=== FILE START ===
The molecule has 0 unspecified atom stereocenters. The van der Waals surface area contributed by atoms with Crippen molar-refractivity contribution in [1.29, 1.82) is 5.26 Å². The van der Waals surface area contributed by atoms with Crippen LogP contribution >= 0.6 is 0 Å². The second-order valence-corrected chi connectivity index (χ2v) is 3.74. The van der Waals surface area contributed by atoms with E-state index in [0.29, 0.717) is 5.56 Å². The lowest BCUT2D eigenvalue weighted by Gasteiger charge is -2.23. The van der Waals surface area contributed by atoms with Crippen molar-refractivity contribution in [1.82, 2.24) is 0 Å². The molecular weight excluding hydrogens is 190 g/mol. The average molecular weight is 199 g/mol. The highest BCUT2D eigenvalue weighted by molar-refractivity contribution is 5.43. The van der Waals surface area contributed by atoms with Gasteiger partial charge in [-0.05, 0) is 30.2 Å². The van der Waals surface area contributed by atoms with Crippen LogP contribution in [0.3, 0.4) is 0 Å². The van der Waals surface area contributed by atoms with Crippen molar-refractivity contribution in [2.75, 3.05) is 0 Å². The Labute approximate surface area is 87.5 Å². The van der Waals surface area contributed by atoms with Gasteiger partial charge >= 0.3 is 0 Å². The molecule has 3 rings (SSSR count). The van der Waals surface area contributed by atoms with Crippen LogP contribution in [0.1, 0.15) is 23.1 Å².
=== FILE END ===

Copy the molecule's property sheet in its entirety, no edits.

The molecule has 0 unspecified atom stereocenters. The van der Waals surface area contributed by atoms with Crippen molar-refractivity contribution in [1.29, 1.82) is 5.26 Å². The van der Waals surface area contributed by atoms with Crippen LogP contribution >= 0.6 is 0 Å². The second-order valence-corrected chi connectivity index (χ2v) is 3.74. The van der Waals surface area contributed by atoms with E-state index in [0.29, 0.717) is 5.56 Å². The lowest BCUT2D eigenvalue weighted by Gasteiger charge is -2.23. The van der Waals surface area contributed by atoms with Crippen molar-refractivity contribution in [1.82, 2.24) is 0 Å². The molecular weight excluding hydrogens is 190 g/mol. The average molecular weight is 199 g/mol. The highest BCUT2D eigenvalue weighted by molar-refractivity contribution is 5.43. The van der Waals surface area contributed by atoms with Gasteiger partial charge in [-0.05, 0) is 30.2 Å². The van der Waals surface area contributed by atoms with Crippen LogP contribution in [0.3, 0.4) is 0 Å². The van der Waals surface area contributed by atoms with Crippen molar-refractivity contribution in [2.75, 3.05) is 0 Å². The Labute approximate surface area is 87.5 Å². The van der Waals surface area contributed by atoms with Gasteiger partial charge >= 0.3 is 0 Å². The molecule has 3 rings (SSSR count). The van der Waals surface area contributed by atoms with Crippen LogP contribution in [0.1, 0.15) is 23.1 Å².